Float32, CFloat32	       -3.4E38  	 3.4E38
  Float64, CFloat64	     -1.79E308         1.79E308

If there is a need to keep file sizes small, use the simplest data type covering the data range of the raster(s) to be exported, e.g., if suitable use Byte rather than UInt16; use Int16 rather than Int32; or use Float32 rather than Float64. In addition, the COMPRESS createopt used can have a very large impact on the size of the output file.

Some software may not recognize all of the compression methods available for a given file format, and certain compression methods may only be supported for certain data types (depends on vendor and version).

If the export settings are set such that data loss would occur in the output file (i.e, due to the particular choice of data type and/or file type), the normal behaviour of r.out.gdal in this case would be to issue an error message describing the problem and exit without exporting. The -f flag allows raster export even if some of the data loss tests are not passed, and warnings are issued instead of errors.

r.out.gdal exports may appear all black or gray on initial display in other GIS software. This is not a bug of r.out.gdal, but often caused by the default color table assigned by that software. The default color table may be grayscale covering the whole range of possible values which is very large for e.g. Int32 or Float32. E.g. stretching the color table to actual min/max would help (sometimes under symbology).

GeoTIFF caveats

GeoTIFF exports can only be displayed by standard image viewers if the GDAL data type was set to Byte and the GeoTIFF contains either one or three bands. All other data types and numbers of bands can be properly read with GIS software only. Although GeoTIFF files usually have a .tif extension, these files are not necessarily images but first of all spatial raster datasets, e.g. SRTM DEM version 4.

When writing out multi-band GeoTIFF images for users of ESRI software or ImageMagick, the interleaving mode should be set to "pixel" using createopt="INTERLEAVE=PIXEL". BAND interleaving is slightly more efficient, but not supported by some applications. This issue only arises when writing out multi-band imagery groups.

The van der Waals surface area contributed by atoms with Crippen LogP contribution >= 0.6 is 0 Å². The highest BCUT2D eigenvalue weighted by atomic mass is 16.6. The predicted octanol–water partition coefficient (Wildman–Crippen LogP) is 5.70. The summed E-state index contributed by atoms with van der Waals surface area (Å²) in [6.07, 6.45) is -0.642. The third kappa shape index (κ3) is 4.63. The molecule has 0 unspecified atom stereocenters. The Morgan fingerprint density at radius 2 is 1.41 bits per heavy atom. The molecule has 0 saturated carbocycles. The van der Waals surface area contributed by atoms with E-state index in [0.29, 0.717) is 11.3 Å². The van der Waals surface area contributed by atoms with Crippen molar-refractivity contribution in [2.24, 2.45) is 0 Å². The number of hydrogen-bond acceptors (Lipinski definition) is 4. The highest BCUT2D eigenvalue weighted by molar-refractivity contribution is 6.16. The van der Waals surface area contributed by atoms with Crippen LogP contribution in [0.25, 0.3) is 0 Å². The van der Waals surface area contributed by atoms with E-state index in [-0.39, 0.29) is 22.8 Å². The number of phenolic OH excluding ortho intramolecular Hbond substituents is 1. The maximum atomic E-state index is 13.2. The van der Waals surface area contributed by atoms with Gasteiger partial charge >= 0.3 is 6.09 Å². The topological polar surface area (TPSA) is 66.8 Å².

Improving GeoTIFF compatibility

To create a GeoTIFF that is highly compatible with various other GIS software packages, it is recommended to keep the GeoTIFF file as simple as possible. You will have to experiment with which options your software is compatible with, as this varies widely between vendors and versions. Long term, the less metadata you have to remove the more self-documenting (and useful) the dataset will be.

Here are some things to try:


Export the integer raster basin_50K map to GeoTIFF format:

g.region rast=basin_50K -p
r.out.gdal input=basin_50K output=basin_50K.tif type=UInt16

Export a DCELL raster map in GeoTIFF format suitable for ESRI software:

g.region rast=elevation -p
r.out.gdal in=elevation output=elevation.tif  type=Float64 \

Export a raster map in "Deflate" compressed GeoTIFF format:

g.region rast=elevation -p
r.out.gdal in=elevation output=elevation.tif  type=Float64 \

Export R,G,B imagery bands in GeoTIFF format suitable for ESRI software: group=nc_landsat_rgb input=lsat7_2002_30,lsat7_2002_20,lsat7_2002_10
g.region rast=lsat7_2002_30 -p
r.out.gdal in=nc_landsat_rgb output=nc_landsat_rgb.tif type=Byte \

Export the floating point raster elevation map to ERDAS/IMG format:

g.region rast=elevation -p
r.out.gdal input=elevation output=elelevation.img format=HFA type=Float32

Export group of image maps as multi-band file

g.list group group=tm7 subgroup=tm7 input=tm7_10,tm7_20,tm7_30,tm7_40,tm7_50,tm7_60,tm7_70 -l tm7
g.region rast=tm7_10 -p
r.out.gdal tm7 output=lsat_multiband.tif
gdalinfo lsat_multiband.tif



The GDAL supported formats page.
r.out.ascii, r.out.arc, r.out.bin, r.out.mat, r.out.png, r.out.ppm, r.out.tiff
(old shell script version using gdal_translate)


GDAL Pages:


Vytautas Vebra (oliver4grass at
Markus Metz (improved nodata logic)

Last changed: $Date: 2014-09-15 00:11:50 -0700 (Mon, 15 Sep 2014) $